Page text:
The Ramadan Aesthetic
‘Ramadan is the month of the Qur’an and Du’aa (supplication)’
A phrase that is reiterated in the build up to every month of Ramadan. I’ve made aesthetic mind maps of how many ayaat (verses) I’d need to read each day to reach my monthly khatam (completion of recital) of the Quran. I’ve also made exhaustive du’aa lists in fancy fonts and purposeful categorizations. In all honesty, I found that sticking to my inflexible plan would only lead to an internal struggle and losing hope in my ability to achieve my ultimate goal: To deepen my connection with Allah (swt) and to understand His words.
This month I wanted to take things slow and be mindful of the ‘why’ behind my actions. (NB. I am not a mindfulness Guru).
It all began when I was asked, ‘What are your core values?’ – a question that quite frankly stumped me and left me stuttering. I reeled off the first two things that came to mind: God and family. I was gently encouraged to explore some deeper values that built the composite of my persona, thoughts and feelings. They included (this is not an exhaustive list): Stability, community, and being valued. It made me appreciate the importance of studying my intentions: ‘Why am I doing this task/action?’, ‘How will it make me feel if I achieve this?’.
So, my journey to mindful goal setting and introspection began. This Ramadan, I wanted to read the Qur’an slowly. I wanted to know why Allah (swt) was telling me certain things, and why in that specific order?
I won’t break down my entire journey but to give you an idea, it’s the 30th night of Ramadan and I am yet to complete Surat al Baqarah – Alhamdulilah I am content with this.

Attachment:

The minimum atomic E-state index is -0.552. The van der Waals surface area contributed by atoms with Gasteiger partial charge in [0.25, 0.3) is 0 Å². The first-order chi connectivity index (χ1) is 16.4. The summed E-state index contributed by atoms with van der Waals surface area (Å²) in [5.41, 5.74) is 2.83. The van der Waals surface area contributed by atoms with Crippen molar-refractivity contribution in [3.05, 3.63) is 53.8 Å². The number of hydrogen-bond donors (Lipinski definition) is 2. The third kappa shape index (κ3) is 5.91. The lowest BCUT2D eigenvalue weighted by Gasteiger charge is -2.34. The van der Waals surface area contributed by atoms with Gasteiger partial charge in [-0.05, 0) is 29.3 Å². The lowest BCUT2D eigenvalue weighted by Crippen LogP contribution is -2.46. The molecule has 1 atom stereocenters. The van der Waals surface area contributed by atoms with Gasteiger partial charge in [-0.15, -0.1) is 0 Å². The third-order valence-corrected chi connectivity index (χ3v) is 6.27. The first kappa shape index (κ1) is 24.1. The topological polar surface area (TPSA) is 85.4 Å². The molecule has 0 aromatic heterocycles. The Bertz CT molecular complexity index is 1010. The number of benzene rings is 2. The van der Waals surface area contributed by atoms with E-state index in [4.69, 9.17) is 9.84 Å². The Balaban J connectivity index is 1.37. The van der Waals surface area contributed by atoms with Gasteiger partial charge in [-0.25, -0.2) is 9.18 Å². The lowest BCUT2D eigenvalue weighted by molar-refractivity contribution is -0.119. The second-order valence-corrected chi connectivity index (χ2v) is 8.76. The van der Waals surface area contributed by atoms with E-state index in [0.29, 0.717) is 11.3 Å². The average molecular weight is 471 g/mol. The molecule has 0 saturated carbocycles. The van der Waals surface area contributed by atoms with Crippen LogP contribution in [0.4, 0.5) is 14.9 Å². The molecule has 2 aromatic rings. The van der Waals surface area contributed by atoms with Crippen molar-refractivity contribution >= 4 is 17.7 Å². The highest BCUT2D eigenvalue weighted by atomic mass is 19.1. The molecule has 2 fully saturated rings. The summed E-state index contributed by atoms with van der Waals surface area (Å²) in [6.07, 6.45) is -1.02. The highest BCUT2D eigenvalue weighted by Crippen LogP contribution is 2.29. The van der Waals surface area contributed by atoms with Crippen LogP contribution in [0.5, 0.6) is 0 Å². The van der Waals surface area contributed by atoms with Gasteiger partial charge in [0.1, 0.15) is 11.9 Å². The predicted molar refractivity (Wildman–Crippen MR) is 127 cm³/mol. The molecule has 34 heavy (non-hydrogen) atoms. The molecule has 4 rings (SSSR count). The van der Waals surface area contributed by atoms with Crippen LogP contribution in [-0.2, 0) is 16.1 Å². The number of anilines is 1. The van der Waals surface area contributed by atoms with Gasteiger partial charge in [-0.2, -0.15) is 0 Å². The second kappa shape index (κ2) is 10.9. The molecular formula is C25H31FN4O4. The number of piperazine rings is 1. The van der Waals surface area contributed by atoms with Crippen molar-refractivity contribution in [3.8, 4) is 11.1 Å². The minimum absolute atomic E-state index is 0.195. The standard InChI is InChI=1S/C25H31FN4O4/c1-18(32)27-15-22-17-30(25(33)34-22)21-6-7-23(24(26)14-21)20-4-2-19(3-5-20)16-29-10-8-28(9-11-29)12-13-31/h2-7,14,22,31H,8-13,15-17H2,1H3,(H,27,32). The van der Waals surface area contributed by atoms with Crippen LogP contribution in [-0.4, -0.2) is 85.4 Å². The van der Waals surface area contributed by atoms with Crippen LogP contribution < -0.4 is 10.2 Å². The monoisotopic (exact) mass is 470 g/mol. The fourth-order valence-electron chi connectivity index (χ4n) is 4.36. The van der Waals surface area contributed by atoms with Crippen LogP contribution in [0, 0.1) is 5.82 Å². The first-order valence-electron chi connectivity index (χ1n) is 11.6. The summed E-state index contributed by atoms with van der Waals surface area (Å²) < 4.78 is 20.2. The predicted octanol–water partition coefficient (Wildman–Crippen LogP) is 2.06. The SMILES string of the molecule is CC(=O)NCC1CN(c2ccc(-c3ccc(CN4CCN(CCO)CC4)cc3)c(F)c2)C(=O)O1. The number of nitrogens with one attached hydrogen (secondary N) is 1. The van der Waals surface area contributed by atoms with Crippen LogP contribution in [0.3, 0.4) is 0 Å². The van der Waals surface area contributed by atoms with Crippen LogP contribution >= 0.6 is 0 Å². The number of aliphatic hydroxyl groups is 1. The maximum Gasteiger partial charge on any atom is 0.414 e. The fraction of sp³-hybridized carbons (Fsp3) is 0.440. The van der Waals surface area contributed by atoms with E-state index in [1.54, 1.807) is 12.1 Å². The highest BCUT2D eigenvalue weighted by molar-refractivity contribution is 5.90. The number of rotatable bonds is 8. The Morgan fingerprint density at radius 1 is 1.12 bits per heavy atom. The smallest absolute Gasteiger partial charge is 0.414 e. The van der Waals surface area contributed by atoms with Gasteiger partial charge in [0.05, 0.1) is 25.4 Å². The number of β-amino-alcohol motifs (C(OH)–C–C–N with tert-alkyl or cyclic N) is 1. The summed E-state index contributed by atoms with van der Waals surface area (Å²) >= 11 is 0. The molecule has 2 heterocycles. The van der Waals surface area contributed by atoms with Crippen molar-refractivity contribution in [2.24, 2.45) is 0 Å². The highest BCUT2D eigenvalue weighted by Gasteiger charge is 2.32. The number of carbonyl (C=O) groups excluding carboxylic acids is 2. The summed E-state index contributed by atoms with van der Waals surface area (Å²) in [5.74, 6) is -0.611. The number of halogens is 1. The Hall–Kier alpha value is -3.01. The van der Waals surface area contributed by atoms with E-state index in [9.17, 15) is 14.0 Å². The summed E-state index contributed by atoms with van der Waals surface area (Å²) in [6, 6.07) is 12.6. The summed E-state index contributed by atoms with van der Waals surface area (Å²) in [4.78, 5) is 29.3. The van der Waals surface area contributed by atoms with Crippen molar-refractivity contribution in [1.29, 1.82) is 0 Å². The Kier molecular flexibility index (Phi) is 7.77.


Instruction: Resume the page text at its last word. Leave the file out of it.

A Qur’anic reflection I wanted to share was that about Du’aa. Prior to entering Ramadan, I would try to adhere to reciting my daily supplications, but my personal conversation with Allah (swt) was lacking.
In verses 32-34 of Surah Ibraheem, Allah (swt) puts forth his argument: He created the heavens, earth, precipitation, sustenance, modes of transport, rivers, and night and day all at our disposal. Allah (swt) then says:
وَآتَاكُم مِّن كُلِّ مَا سَأَلْتُمُوهُ ۚ وَإِن تَعُدُّوا نِعْمَتَ اللَّهِ لَا تُحْصُوهَا ۗ إِنَّ الْإِنسَانَ لَظَلُومٌ كَفَّارٌ
And [mention, O Muhammad], when Abraham said, “My Lord, make this city [Makkah] secure and keep me and my sons away from worshiping idols.”
After our basic needs of security, stability and sustenance are met, Allah swt tells us that He will also give us all that we ask of Him. Our Rabb (sustainer and cherisher) created us knowing that we will have further needs and desires. Our Rabb is there to answer those needs. His blessings are bottomless but we are sometimes veiled by our entitlement to what have become our basic human rights. It becomes quite easy to ‘forget’ to be grateful (read: ungrateful). Du’aa is a process of acknowledging, remembering, yearning, asking, receiving and thanking. It creates an ongoing conversation with Allah (swt) which deepens your love for Him and your gratefulness for His blessings.
I pray that as Ramadan comes to a bittersweet end, our ongoing conversation with Allah swt and our efforts to understand His commands (at our own pace) perpetually continue.
Leena Farhat is a dentist who qualified from the University of Sheffield in 2017. She was president of the Islamic Society there and later moved to the Midlands where she currently volunteers in MAB Youth and Scouts.